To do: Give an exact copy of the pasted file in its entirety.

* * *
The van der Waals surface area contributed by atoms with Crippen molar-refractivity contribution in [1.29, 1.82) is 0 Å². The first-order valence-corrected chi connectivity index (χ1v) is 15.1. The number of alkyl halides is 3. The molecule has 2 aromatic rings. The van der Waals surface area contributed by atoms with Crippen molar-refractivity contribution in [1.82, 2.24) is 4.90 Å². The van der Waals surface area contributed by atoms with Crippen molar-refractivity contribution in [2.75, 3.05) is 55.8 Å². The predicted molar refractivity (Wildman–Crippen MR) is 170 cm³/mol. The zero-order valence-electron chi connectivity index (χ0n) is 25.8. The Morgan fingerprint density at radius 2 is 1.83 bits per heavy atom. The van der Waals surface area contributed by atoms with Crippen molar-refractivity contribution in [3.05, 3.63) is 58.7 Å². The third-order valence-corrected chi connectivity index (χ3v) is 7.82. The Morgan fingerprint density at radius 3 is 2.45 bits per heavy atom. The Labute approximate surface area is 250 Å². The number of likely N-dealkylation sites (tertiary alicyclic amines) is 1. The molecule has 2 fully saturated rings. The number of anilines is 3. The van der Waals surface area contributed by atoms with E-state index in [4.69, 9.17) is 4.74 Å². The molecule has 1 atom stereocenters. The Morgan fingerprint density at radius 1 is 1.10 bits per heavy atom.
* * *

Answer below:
The van der Waals surface area contributed by atoms with Crippen molar-refractivity contribution in [1.29, 1.82) is 0 Å². The first-order valence-corrected chi connectivity index (χ1v) is 15.1. The number of alkyl halides is 3. The molecule has 2 aromatic rings. The van der Waals surface area contributed by atoms with Crippen molar-refractivity contribution in [1.82, 2.24) is 4.90 Å². The van der Waals surface area contributed by atoms with Crippen molar-refractivity contribution in [2.75, 3.05) is 55.8 Å². The predicted molar refractivity (Wildman–Crippen MR) is 170 cm³/mol. The zero-order valence-electron chi connectivity index (χ0n) is 25.8. The Morgan fingerprint density at radius 2 is 1.83 bits per heavy atom. The van der Waals surface area contributed by atoms with Crippen molar-refractivity contribution in [3.05, 3.63) is 58.7 Å². The third-order valence-corrected chi connectivity index (χ3v) is 7.82. The Morgan fingerprint density at radius 3 is 2.45 bits per heavy atom. The Labute approximate surface area is 250 Å². The number of likely N-dealkylation sites (tertiary alicyclic amines) is 1. The molecule has 2 fully saturated rings. The number of anilines is 3. The van der Waals surface area contributed by atoms with E-state index in [4.69, 9.17) is 4.74 Å². The molecule has 1 atom stereocenters. The Morgan fingerprint density at radius 1 is 1.10 bits per heavy atom.